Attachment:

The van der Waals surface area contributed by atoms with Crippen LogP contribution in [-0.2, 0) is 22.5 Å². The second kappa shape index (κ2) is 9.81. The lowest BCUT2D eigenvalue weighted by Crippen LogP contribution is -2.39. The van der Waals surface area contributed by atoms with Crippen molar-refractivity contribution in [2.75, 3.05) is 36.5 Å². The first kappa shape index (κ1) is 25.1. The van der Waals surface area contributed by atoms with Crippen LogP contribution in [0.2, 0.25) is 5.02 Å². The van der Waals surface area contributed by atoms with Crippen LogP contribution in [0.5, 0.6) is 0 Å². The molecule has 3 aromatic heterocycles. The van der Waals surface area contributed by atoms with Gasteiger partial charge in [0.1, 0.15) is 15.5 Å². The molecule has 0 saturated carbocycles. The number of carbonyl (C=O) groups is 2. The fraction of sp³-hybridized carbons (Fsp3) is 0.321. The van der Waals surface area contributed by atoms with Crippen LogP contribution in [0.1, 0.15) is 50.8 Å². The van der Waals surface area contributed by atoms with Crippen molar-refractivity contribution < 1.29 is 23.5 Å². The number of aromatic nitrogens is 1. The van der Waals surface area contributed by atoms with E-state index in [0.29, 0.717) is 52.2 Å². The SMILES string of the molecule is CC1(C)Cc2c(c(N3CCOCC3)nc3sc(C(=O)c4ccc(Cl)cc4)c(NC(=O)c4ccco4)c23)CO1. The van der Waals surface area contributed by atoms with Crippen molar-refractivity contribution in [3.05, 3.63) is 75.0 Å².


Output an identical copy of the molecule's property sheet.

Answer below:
The van der Waals surface area contributed by atoms with Crippen LogP contribution in [-0.2, 0) is 22.5 Å². The second kappa shape index (κ2) is 9.81. The lowest BCUT2D eigenvalue weighted by Crippen LogP contribution is -2.39. The van der Waals surface area contributed by atoms with Crippen molar-refractivity contribution in [2.75, 3.05) is 36.5 Å². The first kappa shape index (κ1) is 25.1. The van der Waals surface area contributed by atoms with Crippen LogP contribution in [0.2, 0.25) is 5.02 Å². The van der Waals surface area contributed by atoms with Crippen LogP contribution in [0.5, 0.6) is 0 Å². The molecule has 3 aromatic heterocycles. The van der Waals surface area contributed by atoms with Gasteiger partial charge in [0.1, 0.15) is 15.5 Å². The molecule has 0 saturated carbocycles. The number of carbonyl (C=O) groups is 2. The fraction of sp³-hybridized carbons (Fsp3) is 0.321. The van der Waals surface area contributed by atoms with Crippen LogP contribution in [0.1, 0.15) is 50.8 Å². The van der Waals surface area contributed by atoms with Crippen molar-refractivity contribution < 1.29 is 23.5 Å². The number of aromatic nitrogens is 1. The van der Waals surface area contributed by atoms with E-state index in [0.29, 0.717) is 52.2 Å². The SMILES string of the molecule is CC1(C)Cc2c(c(N3CCOCC3)nc3sc(C(=O)c4ccc(Cl)cc4)c(NC(=O)c4ccco4)c23)CO1. The van der Waals surface area contributed by atoms with Crippen molar-refractivity contribution in [3.05, 3.63) is 75.0 Å².